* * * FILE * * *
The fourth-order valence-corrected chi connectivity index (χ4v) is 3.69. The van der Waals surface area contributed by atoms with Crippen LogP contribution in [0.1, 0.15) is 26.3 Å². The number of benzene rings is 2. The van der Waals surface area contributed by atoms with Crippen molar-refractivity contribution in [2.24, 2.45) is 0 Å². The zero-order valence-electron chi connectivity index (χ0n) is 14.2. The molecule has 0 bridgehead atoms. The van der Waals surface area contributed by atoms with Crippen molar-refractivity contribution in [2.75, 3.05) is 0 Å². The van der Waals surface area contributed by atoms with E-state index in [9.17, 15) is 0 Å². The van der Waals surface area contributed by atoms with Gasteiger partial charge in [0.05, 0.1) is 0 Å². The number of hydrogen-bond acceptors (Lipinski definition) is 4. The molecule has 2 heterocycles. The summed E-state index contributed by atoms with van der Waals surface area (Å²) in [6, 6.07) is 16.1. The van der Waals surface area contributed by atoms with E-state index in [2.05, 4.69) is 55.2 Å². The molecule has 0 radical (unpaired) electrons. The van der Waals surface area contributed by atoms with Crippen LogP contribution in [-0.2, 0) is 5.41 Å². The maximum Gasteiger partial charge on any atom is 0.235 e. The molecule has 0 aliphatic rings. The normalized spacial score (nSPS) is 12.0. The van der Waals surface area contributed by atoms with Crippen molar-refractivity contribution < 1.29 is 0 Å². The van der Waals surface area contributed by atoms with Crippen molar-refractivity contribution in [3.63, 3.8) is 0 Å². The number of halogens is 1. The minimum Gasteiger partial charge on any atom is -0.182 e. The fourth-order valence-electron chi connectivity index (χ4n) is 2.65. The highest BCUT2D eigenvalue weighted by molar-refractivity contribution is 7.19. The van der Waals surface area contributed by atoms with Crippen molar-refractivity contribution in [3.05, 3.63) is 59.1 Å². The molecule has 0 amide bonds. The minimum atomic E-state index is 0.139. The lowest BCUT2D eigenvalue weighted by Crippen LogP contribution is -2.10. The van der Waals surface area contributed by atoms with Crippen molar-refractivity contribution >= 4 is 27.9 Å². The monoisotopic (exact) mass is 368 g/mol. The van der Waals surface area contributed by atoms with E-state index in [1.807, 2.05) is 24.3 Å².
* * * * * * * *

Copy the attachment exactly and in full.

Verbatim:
The fourth-order valence-corrected chi connectivity index (χ4v) is 3.69. The van der Waals surface area contributed by atoms with Crippen LogP contribution in [0.1, 0.15) is 26.3 Å². The number of benzene rings is 2. The van der Waals surface area contributed by atoms with Crippen molar-refractivity contribution in [2.24, 2.45) is 0 Å². The zero-order valence-electron chi connectivity index (χ0n) is 14.2. The molecule has 0 bridgehead atoms. The van der Waals surface area contributed by atoms with Crippen molar-refractivity contribution in [2.75, 3.05) is 0 Å². The van der Waals surface area contributed by atoms with E-state index in [9.17, 15) is 0 Å². The van der Waals surface area contributed by atoms with Gasteiger partial charge in [0.05, 0.1) is 0 Å². The number of hydrogen-bond acceptors (Lipinski definition) is 4. The molecule has 2 heterocycles. The summed E-state index contributed by atoms with van der Waals surface area (Å²) in [6, 6.07) is 16.1. The van der Waals surface area contributed by atoms with E-state index in [2.05, 4.69) is 55.2 Å². The molecule has 0 radical (unpaired) electrons. The van der Waals surface area contributed by atoms with Crippen LogP contribution in [-0.2, 0) is 5.41 Å². The maximum Gasteiger partial charge on any atom is 0.235 e. The molecule has 0 aliphatic rings. The normalized spacial score (nSPS) is 12.0. The van der Waals surface area contributed by atoms with Crippen molar-refractivity contribution < 1.29 is 0 Å². The van der Waals surface area contributed by atoms with Crippen molar-refractivity contribution in [3.63, 3.8) is 0 Å². The number of halogens is 1. The minimum Gasteiger partial charge on any atom is -0.182 e. The fourth-order valence-electron chi connectivity index (χ4n) is 2.65. The highest BCUT2D eigenvalue weighted by molar-refractivity contribution is 7.19. The van der Waals surface area contributed by atoms with Crippen molar-refractivity contribution in [3.05, 3.63) is 59.1 Å². The molecule has 0 amide bonds. The minimum atomic E-state index is 0.139. The lowest BCUT2D eigenvalue weighted by Crippen LogP contribution is -2.10. The van der Waals surface area contributed by atoms with Crippen molar-refractivity contribution >= 4 is 27.9 Å². The monoisotopic (exact) mass is 368 g/mol. The van der Waals surface area contributed by atoms with E-state index in [1.807, 2.05) is 24.3 Å².